Randy, Oral Roberts’ Gay Grandson, Says: ‘#ItGetsBetter…and It’s Complicated.’

 

Close-Up – by A. R. Ammons

Are all these stones

yours

I said

and the mountain

pleased

 

but reluctant to

admit my praise could move it much

 

shook a little

and rained a windrow ring of stones

to show

that it was so

 

Stone felled I got

up addled with dust

 

and shook

myself

without much consequence

 

Obviously I said it doesn’t pay

to get too

close up to

greatness

 

and the mountain friendless wept

and said

it couldn’t help

itself

Re-Imagining Religion: “Falling In Love Will Not Send You to Hell.”

                          – Randy Roberts Potts

“All students are required to sign a pledge stating they will live according to the university’s honor code. Prohibited activities include lying, cursing, smoking, drinking, and a range of sexual acts including homosexual behavior and sex outside marriage.”

                                                                   – Excerpt, ORU Student Codes , Oral Roberts University

Wouldn’t you know it: every time the “gay agenda” is reexamined, the “master plan” appears to become more and more normal on the face of it. Because it is.

“The gay agenda” is “the human agenda:” we all want love. Hope. Home. Family. We all desire the same things.

Back in 2010, Oral Roberts’ out, gay grandson Randy Roberts Potts read a letter to his closeted gay Uncle Ronnie (Oral Roberts’ eldest son) and recorded a viral video (http://www.youtube.com/watch?v=KYa0wi4XzeI) to honor Ronnie’s life, as unfortunately, his uncle had already passed away when Randy was just a kid (in June of 1982).

Randy’s irrepressible spirit remains to alchemize life’s tests and turn them into life’s testimonies.

In the video, after 2:38 minutes of silence (during which time we see the handwritten letter for his uncle), Potts reads a revelatory poem entitled “Close-Up” written by A. R. Ammons. Then, Randy moves into his own compelling testimony about the strange magic behind growing up with a gay uncle (around whom Randy’s mom was most captivated), and how it affected Potts himself.

We witness Potts as he entreats Ronnie’s spirit (for healing? For explanations?), “When my mother spoke of you, a look of awe lit up her face. You were the one voice in her life that could inhabit multiple worlds at once…. You stood for everything she was afraid I would become: gay, intellectual, and godless. And yet nothing caused my mother’s face to light up like your memory. I was jealous, and I always hoped to be you.”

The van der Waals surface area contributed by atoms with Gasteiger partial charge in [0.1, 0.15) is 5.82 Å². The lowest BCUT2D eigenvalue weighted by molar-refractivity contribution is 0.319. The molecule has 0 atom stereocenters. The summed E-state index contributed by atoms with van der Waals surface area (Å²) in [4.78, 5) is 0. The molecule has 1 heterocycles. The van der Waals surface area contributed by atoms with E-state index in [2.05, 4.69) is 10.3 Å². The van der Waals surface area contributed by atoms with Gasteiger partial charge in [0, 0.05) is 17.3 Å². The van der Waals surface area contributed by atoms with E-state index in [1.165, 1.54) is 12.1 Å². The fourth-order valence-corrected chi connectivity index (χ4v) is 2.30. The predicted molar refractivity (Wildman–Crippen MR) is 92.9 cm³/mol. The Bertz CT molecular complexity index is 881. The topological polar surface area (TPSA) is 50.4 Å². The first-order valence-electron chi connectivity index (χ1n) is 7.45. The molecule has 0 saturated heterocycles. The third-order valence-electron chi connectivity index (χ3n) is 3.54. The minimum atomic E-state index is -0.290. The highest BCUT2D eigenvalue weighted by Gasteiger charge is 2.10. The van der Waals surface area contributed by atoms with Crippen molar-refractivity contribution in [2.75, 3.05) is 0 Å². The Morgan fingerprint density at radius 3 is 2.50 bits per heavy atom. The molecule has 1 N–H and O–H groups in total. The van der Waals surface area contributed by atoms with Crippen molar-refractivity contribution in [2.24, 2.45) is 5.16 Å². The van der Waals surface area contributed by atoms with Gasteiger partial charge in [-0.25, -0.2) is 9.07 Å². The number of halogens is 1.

Randy recounts following in his uncle’s footsteps simply by following his heart, and reminisces about the tragedy of losing a loved one who took his own life because he felt he had no options. No hope. Because he felt that life would not and could not get better.

“I’ve seen pain and loss and sorrow,” Potts continues. “I would have held you in my arms had I been a man at the time…. but there’s no one holding you, because you’re holding on to no one. And now I’m here sharing the same destiny…. your path and mine are crossed. They intersect…in some ridiculous dance.”

With a tonality not unlike Dylan Thomas’ “Do Not Go Gentle Into That Goodnight,” Potts brings us into present day. Yes, he is angry, but we can somehow see the light at the end of the tunnel, the burning hot flames of passion for living forever aglow in Randy’s heart. We somehow feel his uncle lives in some kind of virtual second life, through Randy.

Another “Gay Agenda,” Another Pleasant Valley Sunday.

Oral Roberts was the first and one of the biggest of the televangelists. He brought the Pentecostal faith to mainstream America, he started a self-named university, and of course lived a rich life through his relentless please for money from his followers. His grandson Randy Roberts Potts grew up with him…steeped in that really sheltered, Far Right Christian world. Now he’s following a calling like his grandfather, but with an unexpected message.”

Reporter Page Hopkins for MSNBC

In sharing his story with MSNBC, Potts did indeed reveal he’d felt suicidal too—coming out was unthinkable to him. Having married a woman and raising three children with her, Potts’ coming out narrative is a common one that always feels mysterious and new during the discovery process. He told Hopkins, “Honestly, I thought I was just a really good christian that I just didn’t sexualize women.”

Though Potts’ closeted gay uncle passed away when Randy was just a boy, as he unfolded the discoveries about Ronnie’s life, they paralleled discoveries of his own.

It is now Randy’s life mission to reach back across the table and minister tolerance and inclusiveness to evangelicals themselves. Potts informed Page Hopkins that he’s doing so non-publicly, holding confidential meetings with religious leaders and consulting with them regarding family cohesion, suicide prevention and myriad other positive effects of practicing religious tolerance.

In one of the most romantic and courageous activism campaigns out there, Potts and his partner are now conducting what they call an ongoing “performance project designed for conservative towns with visuals of domestic gay life.” Potts is setting up storefronts from town to town , choosing to put his normal day-in day-out familial relationships on display, in a performance art piece called—what else…

“…The Gay Agenda.